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Adoption 2 Essay Research Paper AdoptionThe national

Adoption 2 Essay, Research Paper Adoption The national birth rate of children born to single family homes heading towards 40% by the year 2000, and 50% by 2012. Many lawmakers are concerned about the increase in abused and neglected children that will possibly follow this trend. Currently there are about 500,000 kids in foster homes, but only about 50,000 are put in permanent homes each year.

Adoption 2 Essay, Research Paper

Adoption

The national birth rate of children born to single family homes heading towards 40% by the year 2000, and 50% by 2012. Many lawmakers are concerned about the increase in abused and neglected children that will possibly follow this trend. Currently there are about 500,000 kids in foster homes, but only about 50,000 are put in permanent homes each year. It is difficult for these kids to find homes due to government laws.

The House of Representatives passed a tax bill aimed towards adoption. This was passed to stimulate adoption for kids to have homes. A couple with an annual income below $60,000 receives a $5,000 tax credit. This credit is reduced as income increases. The credit is totally phased out when a couple s annual income is above $100,000.

What the federal government should do:

· Tax credits are increased for adopting families.

· Drug tests for adoption applicant s, and drug rehabilitation for birth-mothers

· Issue annual report cards on the rate of adoption in each state.

· Increased funding for family planning for High Schools.

· Make it easier for churches to assist in the adoption process, in turn helping their parishioners.

What the states should do:

· Privatize adoption services. (instead of non-profit)

· Establish separate people at county level for faster adoption rulings.

· Have Medicaid for handicapped kids.

· Organizations must meet licensing standards set by government.

· Pass a law to allow foster parents to begin adoption procedures.

· Pass laws that require child welfare agencies to start adoption procedures for any kids who have been abandoned by their parents for three or more months.

THE NEED FOR ADOPTION

Over the past 25 years there has been a huge increase in the number of children born out of wedlock, kids being raised by single parents, families on welfare. There also has been a sharp drop in the number of children being adopted. Formal adoptions have dropped nearly 50%: from 89,000 in 1970 to a new low of 50,000 per year throughout the 1980s and into the 1990s.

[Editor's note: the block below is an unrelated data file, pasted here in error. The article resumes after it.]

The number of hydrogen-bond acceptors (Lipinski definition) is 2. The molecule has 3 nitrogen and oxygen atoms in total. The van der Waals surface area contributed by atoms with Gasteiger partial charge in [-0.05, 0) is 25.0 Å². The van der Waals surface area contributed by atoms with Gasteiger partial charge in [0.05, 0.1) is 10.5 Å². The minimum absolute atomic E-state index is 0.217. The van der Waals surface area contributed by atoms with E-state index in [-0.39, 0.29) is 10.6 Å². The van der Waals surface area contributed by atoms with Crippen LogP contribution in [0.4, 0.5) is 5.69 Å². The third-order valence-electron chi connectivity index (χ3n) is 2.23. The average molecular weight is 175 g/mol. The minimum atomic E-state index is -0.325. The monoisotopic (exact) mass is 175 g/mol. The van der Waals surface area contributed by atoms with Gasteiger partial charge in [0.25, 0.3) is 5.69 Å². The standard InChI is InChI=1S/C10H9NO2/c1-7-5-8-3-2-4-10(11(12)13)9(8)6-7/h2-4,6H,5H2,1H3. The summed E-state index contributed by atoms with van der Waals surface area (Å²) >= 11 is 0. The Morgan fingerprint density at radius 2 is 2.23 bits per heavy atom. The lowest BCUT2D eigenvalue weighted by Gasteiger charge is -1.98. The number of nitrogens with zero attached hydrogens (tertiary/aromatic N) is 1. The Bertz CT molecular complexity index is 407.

The National Council for Adoption estimates that of the 50,000 children adopted annually, 25,000 are healthy children under the age of two, 10,000 are healthy children over the age of two, and 15,000 are children that are handicapped. About one-third of these adoptions are arranged by government funded programs and government managed agencies. International adoptions accounted for 8,000 adoptions in 1997.

Neglect

· In 1995, 30% of all births and 68% of minority births were out of wedlock. In 1970, 10% of all children and 38% of minority kids were born to single mothers.

· In 1993, 659,000 children were in state funded foster homes for all or part of the year.

· In 1992, 2,000 kids died from abuse or neglect. Some were murdered. Between 40% and 60% percent of children killed by their parents before they were put in foster homes.

How many possible adopters?

Although growing numbers of children need adoption, there are more than enough families to meet the demand. The National Council for Adoption estimates that at least one million couples who cannot bear children plus an additional one million couples who can bear children are willing to adopt. Couples who are willing to adopt are not looking just for healthy, white babies, despite what many people think.

Americans are very willing to adopt children from overseas. In 1993, over 56 percent of the 7,500 children adopted from overseas by American parents were over the age of one. Of these, 10% were between the ages of five and nine, and 5% were over the age of ten. Many of these foreign children have physical and/or emotional problems at the time of their adoption.

Despite the willingness to adopt by many families, most report a lack of support or encouragement from Social Workers. They complain of such things as unanswered phone calls, inadequate effort to contact other agencies that may have kids up for adoption, and a lack of support to bring couples successfully through the adoption process.

Many of our nation s kids are at risk of being put in foster homes, due to ever rising abuse and neglect by birth parents. The dedication of couples that adopt children solve many problems for the nation such as the cost of foster care, and the higher rate of addiction to drugs and alcohol, a decrease in crime.

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